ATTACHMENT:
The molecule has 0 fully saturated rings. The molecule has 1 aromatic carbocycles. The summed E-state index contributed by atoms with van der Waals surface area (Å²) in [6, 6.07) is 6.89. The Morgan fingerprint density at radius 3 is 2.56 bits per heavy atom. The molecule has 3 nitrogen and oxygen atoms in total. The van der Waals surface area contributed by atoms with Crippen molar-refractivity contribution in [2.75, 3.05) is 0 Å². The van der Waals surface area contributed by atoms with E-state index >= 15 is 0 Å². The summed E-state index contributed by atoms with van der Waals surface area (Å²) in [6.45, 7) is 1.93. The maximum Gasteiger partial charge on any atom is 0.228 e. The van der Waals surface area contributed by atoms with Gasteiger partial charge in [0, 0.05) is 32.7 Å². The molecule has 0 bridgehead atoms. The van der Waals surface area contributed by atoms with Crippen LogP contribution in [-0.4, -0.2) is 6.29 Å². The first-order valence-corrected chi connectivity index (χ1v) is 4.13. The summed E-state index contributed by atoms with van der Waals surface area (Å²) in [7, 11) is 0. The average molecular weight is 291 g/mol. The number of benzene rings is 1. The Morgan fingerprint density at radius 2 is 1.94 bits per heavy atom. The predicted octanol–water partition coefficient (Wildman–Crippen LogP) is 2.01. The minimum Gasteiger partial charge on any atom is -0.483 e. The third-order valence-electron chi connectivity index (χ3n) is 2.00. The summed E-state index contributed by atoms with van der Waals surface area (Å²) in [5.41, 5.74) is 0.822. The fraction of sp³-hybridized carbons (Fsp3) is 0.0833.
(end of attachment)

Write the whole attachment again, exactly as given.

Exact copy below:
The molecule has 0 fully saturated rings. The molecule has 1 aromatic carbocycles. The summed E-state index contributed by atoms with van der Waals surface area (Å²) in [6, 6.07) is 6.89. The Morgan fingerprint density at radius 3 is 2.56 bits per heavy atom. The molecule has 3 nitrogen and oxygen atoms in total. The van der Waals surface area contributed by atoms with Crippen molar-refractivity contribution in [2.75, 3.05) is 0 Å². The van der Waals surface area contributed by atoms with E-state index >= 15 is 0 Å². The summed E-state index contributed by atoms with van der Waals surface area (Å²) in [6.45, 7) is 1.93. The maximum Gasteiger partial charge on any atom is 0.228 e. The van der Waals surface area contributed by atoms with Gasteiger partial charge in [0, 0.05) is 32.7 Å². The molecule has 0 bridgehead atoms. The van der Waals surface area contributed by atoms with Crippen LogP contribution in [-0.4, -0.2) is 6.29 Å². The first-order valence-corrected chi connectivity index (χ1v) is 4.13. The summed E-state index contributed by atoms with van der Waals surface area (Å²) in [7, 11) is 0. The average molecular weight is 291 g/mol. The number of benzene rings is 1. The Morgan fingerprint density at radius 2 is 1.94 bits per heavy atom. The predicted octanol–water partition coefficient (Wildman–Crippen LogP) is 2.01. The minimum Gasteiger partial charge on any atom is -0.483 e. The third-order valence-electron chi connectivity index (χ3n) is 2.00. The summed E-state index contributed by atoms with van der Waals surface area (Å²) in [5.41, 5.74) is 0.822. The fraction of sp³-hybridized carbons (Fsp3) is 0.0833.